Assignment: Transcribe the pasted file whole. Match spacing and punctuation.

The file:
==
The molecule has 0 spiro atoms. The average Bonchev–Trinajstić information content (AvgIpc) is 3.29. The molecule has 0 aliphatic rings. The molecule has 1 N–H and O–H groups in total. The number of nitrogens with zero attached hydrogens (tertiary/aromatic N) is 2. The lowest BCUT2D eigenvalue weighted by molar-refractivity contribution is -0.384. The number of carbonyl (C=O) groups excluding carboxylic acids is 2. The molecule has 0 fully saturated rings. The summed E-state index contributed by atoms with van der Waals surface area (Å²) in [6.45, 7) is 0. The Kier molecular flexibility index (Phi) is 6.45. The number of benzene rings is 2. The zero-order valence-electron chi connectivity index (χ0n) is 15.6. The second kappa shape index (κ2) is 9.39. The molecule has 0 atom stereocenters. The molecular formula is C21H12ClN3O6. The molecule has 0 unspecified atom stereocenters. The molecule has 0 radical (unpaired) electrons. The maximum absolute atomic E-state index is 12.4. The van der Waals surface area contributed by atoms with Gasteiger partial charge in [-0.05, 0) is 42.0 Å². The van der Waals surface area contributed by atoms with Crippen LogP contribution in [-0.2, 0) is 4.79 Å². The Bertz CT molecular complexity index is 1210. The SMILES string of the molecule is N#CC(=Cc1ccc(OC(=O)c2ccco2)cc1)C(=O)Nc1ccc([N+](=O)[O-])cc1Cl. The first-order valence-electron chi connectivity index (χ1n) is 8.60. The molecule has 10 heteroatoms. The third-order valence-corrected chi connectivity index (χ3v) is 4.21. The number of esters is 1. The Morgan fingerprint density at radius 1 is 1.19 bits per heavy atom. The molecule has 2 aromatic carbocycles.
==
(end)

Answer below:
The molecule has 0 spiro atoms. The average Bonchev–Trinajstić information content (AvgIpc) is 3.29. The molecule has 0 aliphatic rings. The molecule has 1 N–H and O–H groups in total. The number of nitrogens with zero attached hydrogens (tertiary/aromatic N) is 2. The lowest BCUT2D eigenvalue weighted by molar-refractivity contribution is -0.384. The number of carbonyl (C=O) groups excluding carboxylic acids is 2. The molecule has 0 fully saturated rings. The summed E-state index contributed by atoms with van der Waals surface area (Å²) in [6.45, 7) is 0. The Kier molecular flexibility index (Phi) is 6.45. The number of benzene rings is 2. The zero-order valence-electron chi connectivity index (χ0n) is 15.6. The second kappa shape index (κ2) is 9.39. The molecule has 0 atom stereocenters. The molecular formula is C21H12ClN3O6. The molecule has 0 unspecified atom stereocenters. The molecule has 0 radical (unpaired) electrons. The maximum absolute atomic E-state index is 12.4. The van der Waals surface area contributed by atoms with Gasteiger partial charge in [-0.05, 0) is 42.0 Å². The van der Waals surface area contributed by atoms with Crippen LogP contribution in [-0.2, 0) is 4.79 Å². The Bertz CT molecular complexity index is 1210. The SMILES string of the molecule is N#CC(=Cc1ccc(OC(=O)c2ccco2)cc1)C(=O)Nc1ccc([N+](=O)[O-])cc1Cl. The first-order valence-electron chi connectivity index (χ1n) is 8.60. The molecule has 10 heteroatoms. The third-order valence-corrected chi connectivity index (χ3v) is 4.21. The number of esters is 1. The Morgan fingerprint density at radius 1 is 1.19 bits per heavy atom. The molecule has 2 aromatic carbocycles.